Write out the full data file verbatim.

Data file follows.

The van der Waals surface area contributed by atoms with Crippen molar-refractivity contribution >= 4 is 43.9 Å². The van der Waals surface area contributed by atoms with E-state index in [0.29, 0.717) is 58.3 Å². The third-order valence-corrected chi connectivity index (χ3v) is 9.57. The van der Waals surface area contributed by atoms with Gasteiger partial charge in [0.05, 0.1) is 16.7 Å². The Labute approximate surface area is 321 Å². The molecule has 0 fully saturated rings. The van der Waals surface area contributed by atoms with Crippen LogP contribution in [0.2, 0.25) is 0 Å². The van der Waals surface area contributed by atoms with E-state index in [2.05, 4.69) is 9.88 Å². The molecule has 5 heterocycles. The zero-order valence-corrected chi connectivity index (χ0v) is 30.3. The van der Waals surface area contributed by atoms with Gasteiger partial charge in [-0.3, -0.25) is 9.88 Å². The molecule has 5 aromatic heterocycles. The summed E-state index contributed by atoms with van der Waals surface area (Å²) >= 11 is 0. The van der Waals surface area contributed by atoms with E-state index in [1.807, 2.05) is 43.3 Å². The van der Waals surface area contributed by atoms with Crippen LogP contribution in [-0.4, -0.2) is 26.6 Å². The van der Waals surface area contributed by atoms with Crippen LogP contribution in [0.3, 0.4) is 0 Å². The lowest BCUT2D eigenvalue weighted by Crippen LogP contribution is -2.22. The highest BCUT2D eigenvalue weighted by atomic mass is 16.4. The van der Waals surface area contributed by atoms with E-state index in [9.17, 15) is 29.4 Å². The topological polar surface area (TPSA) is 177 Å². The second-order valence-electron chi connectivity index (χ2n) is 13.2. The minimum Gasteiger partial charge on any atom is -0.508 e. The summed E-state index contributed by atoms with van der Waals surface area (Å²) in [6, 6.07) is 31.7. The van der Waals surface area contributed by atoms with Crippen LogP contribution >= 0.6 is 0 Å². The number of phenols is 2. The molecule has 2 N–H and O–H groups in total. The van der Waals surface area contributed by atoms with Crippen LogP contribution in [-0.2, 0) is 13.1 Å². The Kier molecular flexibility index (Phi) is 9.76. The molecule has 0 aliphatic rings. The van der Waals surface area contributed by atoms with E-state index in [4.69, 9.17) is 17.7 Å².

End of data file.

The van der Waals surface area contributed by atoms with Crippen molar-refractivity contribution >= 4 is 43.9 Å². The van der Waals surface area contributed by atoms with E-state index in [0.29, 0.717) is 58.3 Å². The third-order valence-corrected chi connectivity index (χ3v) is 9.57. The van der Waals surface area contributed by atoms with Gasteiger partial charge in [0.05, 0.1) is 16.7 Å². The Labute approximate surface area is 321 Å². The molecule has 0 fully saturated rings. The van der Waals surface area contributed by atoms with Crippen LogP contribution in [0.2, 0.25) is 0 Å². The van der Waals surface area contributed by atoms with E-state index in [2.05, 4.69) is 9.88 Å². The molecule has 5 heterocycles. The zero-order valence-corrected chi connectivity index (χ0v) is 30.3. The van der Waals surface area contributed by atoms with Gasteiger partial charge in [-0.3, -0.25) is 9.88 Å². The molecule has 5 aromatic heterocycles. The summed E-state index contributed by atoms with van der Waals surface area (Å²) >= 11 is 0. The van der Waals surface area contributed by atoms with E-state index in [1.807, 2.05) is 43.3 Å². The van der Waals surface area contributed by atoms with Crippen LogP contribution in [-0.4, -0.2) is 26.6 Å². The van der Waals surface area contributed by atoms with Crippen LogP contribution in [0.3, 0.4) is 0 Å². The lowest BCUT2D eigenvalue weighted by Crippen LogP contribution is -2.22. The highest BCUT2D eigenvalue weighted by atomic mass is 16.4. The van der Waals surface area contributed by atoms with E-state index in [9.17, 15) is 29.4 Å². The topological polar surface area (TPSA) is 177 Å². The second-order valence-electron chi connectivity index (χ2n) is 13.2. The minimum Gasteiger partial charge on any atom is -0.508 e. The summed E-state index contributed by atoms with van der Waals surface area (Å²) in [6, 6.07) is 31.7. The van der Waals surface area contributed by atoms with Crippen LogP contribution >= 0.6 is 0 Å². The number of phenols is 2. The molecule has 2 N–H and O–H groups in total. The van der Waals surface area contributed by atoms with Crippen LogP contribution in [-0.2, 0) is 13.1 Å². The Kier molecular flexibility index (Phi) is 9.76. The molecule has 0 aliphatic rings. The van der Waals surface area contributed by atoms with E-state index in [4.69, 9.17) is 17.7 Å².